Although the critical noises from the Sangh Parivar are certain to have an adverse effect on the Government's image, they appear to have been made with a definite purpose. The BJP continues to suffer from the constraints of running a coalition government, but its sister organisations in the Sangh Parivar are not restrained by such compulsions. They appear to be keeping their distance from the Government in order to demonstrate that the Sangh Parivar and the Government are separate identities and that the Parivar is not necessarily responsible for the Government's failures. However, whether this strategy of blaming the Government's failures on coalition constraints is a sound one and whether it will help the BJP win elections is not clear.
According to the BJP's critics, the fact that the SJM's attack is aimed at the Prime Minister himself points to strong resentment within the Sangh Parivar against his style of functioning. The SJM is unhappy that Vajpayee set up the two panels of economists and industrialists allegedly to sidestep Finance Minister Yashwant Sinha, who was initially the choice of the swadeshi lobby. Critics trace the differences to an intra-party rift. According to observers, if Vajpayee is seen as anti-swadeshi it would deprive him of the support the party gave him when it chose him as the unanimous candidate for the Prime Minister's post. It is believed that Vajpayee's critics in the party have succeeded in sowing the seeds of conflict between him and the Sangh Parivar, which would in turn influence his succession, whenever the need arises. Whether Advani will succeed in winning the confidence of the Parivar is yet to be seen.
THE rift in the Sangh Parivar has come into the open at a time when the BJP is gearing itself to face Assembly elections in three States and Delhi in November. Rajasthan, one of these States, is proving to be a nightmare for the BJP. The party was routed here in the Lok Sabha elections.
For its part, the Congress(I) has sought to gain political mileage from the fact that 14 MLAs came into its fold after defecting from other parties, although only a few of them belonged to the BJP. Even those BJP MLAs had defected from that party after their unsuccessful revolt against Chief Minister Bhairon Singh Shekhawat in 1996. They had not resigned from the party earlier because they did not want to lose their Assembly membership under the anti-defection act.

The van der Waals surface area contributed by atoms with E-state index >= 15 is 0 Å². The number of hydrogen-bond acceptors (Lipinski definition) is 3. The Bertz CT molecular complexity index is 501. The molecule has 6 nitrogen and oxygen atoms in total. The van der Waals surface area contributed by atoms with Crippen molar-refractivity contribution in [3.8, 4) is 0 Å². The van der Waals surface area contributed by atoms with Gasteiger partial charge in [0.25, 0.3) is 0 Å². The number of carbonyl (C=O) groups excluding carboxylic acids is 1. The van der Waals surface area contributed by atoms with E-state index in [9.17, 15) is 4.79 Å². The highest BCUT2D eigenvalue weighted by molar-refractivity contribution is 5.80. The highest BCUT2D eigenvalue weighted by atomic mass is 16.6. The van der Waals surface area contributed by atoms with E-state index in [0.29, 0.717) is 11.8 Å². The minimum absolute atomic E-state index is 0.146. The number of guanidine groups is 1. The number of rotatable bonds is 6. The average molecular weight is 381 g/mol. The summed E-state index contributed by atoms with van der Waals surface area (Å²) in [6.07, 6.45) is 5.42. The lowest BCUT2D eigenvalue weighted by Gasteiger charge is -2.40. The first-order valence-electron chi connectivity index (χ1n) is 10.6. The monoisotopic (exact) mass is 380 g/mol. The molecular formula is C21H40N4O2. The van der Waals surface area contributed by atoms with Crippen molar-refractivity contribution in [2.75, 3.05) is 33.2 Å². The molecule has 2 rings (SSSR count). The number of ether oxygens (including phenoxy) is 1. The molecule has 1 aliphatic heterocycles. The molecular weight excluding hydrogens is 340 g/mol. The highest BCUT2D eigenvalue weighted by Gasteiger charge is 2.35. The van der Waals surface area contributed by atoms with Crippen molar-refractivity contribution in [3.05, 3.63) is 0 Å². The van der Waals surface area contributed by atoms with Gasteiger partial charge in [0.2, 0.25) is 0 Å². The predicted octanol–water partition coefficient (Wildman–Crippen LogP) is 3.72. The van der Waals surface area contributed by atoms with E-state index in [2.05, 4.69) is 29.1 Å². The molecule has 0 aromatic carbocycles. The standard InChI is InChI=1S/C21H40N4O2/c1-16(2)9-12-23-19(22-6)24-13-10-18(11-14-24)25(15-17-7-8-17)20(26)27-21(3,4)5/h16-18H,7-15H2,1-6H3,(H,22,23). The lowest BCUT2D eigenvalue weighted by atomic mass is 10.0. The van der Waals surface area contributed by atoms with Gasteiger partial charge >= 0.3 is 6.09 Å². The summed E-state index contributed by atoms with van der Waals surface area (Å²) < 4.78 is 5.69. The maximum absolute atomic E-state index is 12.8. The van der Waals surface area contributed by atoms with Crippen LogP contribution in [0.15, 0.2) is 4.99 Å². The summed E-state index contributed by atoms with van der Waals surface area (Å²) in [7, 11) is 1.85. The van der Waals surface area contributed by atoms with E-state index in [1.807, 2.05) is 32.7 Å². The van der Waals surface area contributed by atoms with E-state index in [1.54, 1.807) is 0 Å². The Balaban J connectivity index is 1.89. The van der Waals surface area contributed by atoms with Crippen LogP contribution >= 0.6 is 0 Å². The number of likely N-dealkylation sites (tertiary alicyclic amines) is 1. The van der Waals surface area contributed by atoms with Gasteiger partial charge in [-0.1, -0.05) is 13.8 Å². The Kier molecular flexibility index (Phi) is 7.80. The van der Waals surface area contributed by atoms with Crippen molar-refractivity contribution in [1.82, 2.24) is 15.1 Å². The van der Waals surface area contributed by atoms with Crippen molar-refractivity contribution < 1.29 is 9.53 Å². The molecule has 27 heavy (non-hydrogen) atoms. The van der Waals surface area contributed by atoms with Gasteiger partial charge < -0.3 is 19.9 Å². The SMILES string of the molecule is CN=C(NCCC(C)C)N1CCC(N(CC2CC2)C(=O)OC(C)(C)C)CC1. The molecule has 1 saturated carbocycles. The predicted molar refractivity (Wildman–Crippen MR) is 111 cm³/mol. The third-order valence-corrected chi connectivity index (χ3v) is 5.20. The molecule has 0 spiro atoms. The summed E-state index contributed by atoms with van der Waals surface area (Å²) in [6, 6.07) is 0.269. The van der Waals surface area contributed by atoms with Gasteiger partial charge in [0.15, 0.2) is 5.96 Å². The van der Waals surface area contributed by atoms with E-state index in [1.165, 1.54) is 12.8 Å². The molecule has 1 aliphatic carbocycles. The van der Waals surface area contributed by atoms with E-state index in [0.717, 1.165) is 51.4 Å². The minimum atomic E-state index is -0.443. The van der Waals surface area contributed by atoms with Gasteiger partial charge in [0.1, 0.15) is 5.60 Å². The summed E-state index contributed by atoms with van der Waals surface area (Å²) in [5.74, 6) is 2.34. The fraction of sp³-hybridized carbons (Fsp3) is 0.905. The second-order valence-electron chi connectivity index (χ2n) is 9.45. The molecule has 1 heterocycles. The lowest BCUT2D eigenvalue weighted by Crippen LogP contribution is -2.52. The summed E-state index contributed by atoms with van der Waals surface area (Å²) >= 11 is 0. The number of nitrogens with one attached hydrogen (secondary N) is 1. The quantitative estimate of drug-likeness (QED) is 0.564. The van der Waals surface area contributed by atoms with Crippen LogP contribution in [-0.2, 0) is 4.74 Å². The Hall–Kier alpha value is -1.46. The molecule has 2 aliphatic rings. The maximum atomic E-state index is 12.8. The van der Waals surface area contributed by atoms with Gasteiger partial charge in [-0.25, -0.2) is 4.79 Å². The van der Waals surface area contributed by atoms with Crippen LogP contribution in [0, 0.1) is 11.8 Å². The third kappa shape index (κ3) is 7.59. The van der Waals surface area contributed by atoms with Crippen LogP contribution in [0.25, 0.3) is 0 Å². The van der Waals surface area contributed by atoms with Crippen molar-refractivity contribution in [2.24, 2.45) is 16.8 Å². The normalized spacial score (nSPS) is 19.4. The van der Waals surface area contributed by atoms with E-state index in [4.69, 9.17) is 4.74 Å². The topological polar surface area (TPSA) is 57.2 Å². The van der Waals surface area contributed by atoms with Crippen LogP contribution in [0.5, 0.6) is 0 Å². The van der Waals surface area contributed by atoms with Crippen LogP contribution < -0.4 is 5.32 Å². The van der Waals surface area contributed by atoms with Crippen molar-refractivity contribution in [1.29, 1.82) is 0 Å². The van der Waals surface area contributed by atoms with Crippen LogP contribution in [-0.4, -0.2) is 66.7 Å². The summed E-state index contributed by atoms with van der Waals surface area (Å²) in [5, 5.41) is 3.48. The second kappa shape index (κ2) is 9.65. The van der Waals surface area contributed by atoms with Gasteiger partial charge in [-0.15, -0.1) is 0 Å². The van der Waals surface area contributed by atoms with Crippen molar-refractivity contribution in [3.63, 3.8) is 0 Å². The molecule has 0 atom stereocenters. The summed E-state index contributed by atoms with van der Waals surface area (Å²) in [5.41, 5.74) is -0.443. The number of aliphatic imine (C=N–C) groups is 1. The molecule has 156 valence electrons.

Although Shekhawat's Government enjoys a comfortable majority in the Assembly, his nearly five-year tenure at the helm has raised questions about his ability to form a government after the November elections in the event of the BJP failing to get a majority. Shekhawat is no doubt a tall figure in Rajasthan. However, his standing in the party has suffered a setback, with many State leaders clamouring for "collective leadership" in the State unit and in the Government. The party has decided to fight the elections under Shekhawat's leadership but without projecting him as the chief ministerial candidate.
THE BJP's relations with its other allies at the Centre are less than cordial. The Samata Party's George Fernandes and Nitish Kumar are under tremendous pressure from the party's Bihar unit to get the Centre to dismiss the Rabri Devi Government. Both Fernandes and Nitish Kumar appear to have made it clear to the BJP leadership that their continuance in the Ministry would become untenable if President's rule is not imposed in Bihar. But on September 5, Thakre ruled out the imposition of President's rule in Bihar, or any other State for that matter. The BJP chief said the law and order situation in Bihar was "explosive", but added: "The Vajpayee Government will not impose Article 356 on any State as it is the right of the people to change a government."
For her part, Trinamul Congress leader Mamata Banerjee put pressure on the Centre to order a probe into the corruption charges made against persons close to the Government in West Bengal. Perhaps to keep her in good humour, Advani acted on her petition and asked Union Home Secretary Balmiki Prasad Singh to examine a recent Calcutta High Court judgment on irregularities committed in the tendering process for the Rs. 318-crore Bakreshwar power plant.
The Biju Janata Dal, which is reeling under internal turmoil, is also under pressure since its participation in the Union Government is seen to have brought little benefit for Orissa. Besides, the BJP's State unit leader, Joel Oram, recently declared that in the event of the BJP-BJD alliance securing a majority in the next Assembly elections, the BJP would like to appoint one of its party members as Chief Minister. Oram's remarks were met with strong protests from BJD leaders since until now BJD leader and Union Minister Naveen Patnaik was projected as the chief ministerial candidate.